I'm in a distributed/cluster scenario (SH, Indexers, ...) and would like to route events in different indexes based on Search Heads props.conf calculated fields (like mvindex(split(source, "/"), 😎) or automatic lookup fields ( ... OUTPUTNEW ...).
First, is this possible provided the calculated/lookup fields are done at search time while storing in the proper index happen before at indexing time ... ? Correct?
Shall I move the calculated/lookup field on the indexers props.conf? Is this possible? In the case it is possible, can I use these fields in a indexers transforms.conf to change the _Metadata:Index DEST_KEY?
Thanks in advance for your help on this question.
If you used the database name as the index name, and that information is present in the source field, then with the correct rex, the destination index name could be set at index time.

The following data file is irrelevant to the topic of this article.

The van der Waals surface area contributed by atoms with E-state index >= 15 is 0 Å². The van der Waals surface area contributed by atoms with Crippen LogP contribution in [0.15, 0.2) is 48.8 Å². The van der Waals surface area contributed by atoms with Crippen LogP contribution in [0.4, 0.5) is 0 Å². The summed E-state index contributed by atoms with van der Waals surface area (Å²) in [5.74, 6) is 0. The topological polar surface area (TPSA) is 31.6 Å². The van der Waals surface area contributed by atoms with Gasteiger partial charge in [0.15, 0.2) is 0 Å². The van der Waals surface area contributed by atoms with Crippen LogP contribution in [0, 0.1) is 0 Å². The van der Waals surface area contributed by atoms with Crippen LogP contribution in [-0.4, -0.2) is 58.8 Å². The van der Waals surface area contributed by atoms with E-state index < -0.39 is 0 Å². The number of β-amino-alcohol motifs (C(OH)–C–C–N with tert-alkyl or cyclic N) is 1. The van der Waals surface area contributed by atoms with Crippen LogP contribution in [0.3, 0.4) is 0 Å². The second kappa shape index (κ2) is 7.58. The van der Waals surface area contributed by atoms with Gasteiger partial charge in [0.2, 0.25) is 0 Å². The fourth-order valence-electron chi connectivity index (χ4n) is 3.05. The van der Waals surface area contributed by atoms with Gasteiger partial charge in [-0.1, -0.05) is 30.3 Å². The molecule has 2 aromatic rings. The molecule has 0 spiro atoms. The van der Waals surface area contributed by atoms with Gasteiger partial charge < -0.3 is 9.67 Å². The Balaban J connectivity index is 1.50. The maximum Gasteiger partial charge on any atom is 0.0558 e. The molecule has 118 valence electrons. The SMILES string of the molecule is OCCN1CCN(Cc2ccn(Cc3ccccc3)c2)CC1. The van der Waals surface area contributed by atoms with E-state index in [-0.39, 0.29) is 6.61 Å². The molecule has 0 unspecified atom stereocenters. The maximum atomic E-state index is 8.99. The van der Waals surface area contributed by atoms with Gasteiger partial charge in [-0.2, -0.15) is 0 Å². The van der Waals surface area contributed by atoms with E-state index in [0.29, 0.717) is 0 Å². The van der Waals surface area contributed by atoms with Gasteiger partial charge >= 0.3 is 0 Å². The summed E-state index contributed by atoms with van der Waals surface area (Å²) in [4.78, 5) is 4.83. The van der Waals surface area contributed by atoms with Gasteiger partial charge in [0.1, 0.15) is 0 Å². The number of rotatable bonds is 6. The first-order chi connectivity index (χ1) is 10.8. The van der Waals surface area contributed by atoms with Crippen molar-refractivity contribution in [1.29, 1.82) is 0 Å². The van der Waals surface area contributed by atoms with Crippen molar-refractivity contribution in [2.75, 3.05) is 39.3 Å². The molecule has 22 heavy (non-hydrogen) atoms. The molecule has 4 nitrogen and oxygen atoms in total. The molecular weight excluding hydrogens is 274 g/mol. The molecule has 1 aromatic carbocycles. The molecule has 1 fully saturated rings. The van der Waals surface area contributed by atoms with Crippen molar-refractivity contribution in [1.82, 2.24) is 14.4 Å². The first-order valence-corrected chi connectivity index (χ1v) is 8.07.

That's your architecturally simplest solution.
A less-easy solution...
Hmmm. It's not pretty, but it would obviously be possible to...
(1) load the data initially into a temporary index
(2) calculate the destination index
(3) use "collect" to send the data to the destination index
(4) delete the data from the temporary index
This solution could result in double-counting the data that was indexed.
In our particular situation, there will be one critical caveat with that approach ... As of today, we host around 1500 different DBs for our (50+) departments/units ... This will end-up into creating 1500 indexes just for the DBs technology ...
But we will also have the same issue for the other technologies we want to "Splunk" like weblogic, tomcat, apache, ...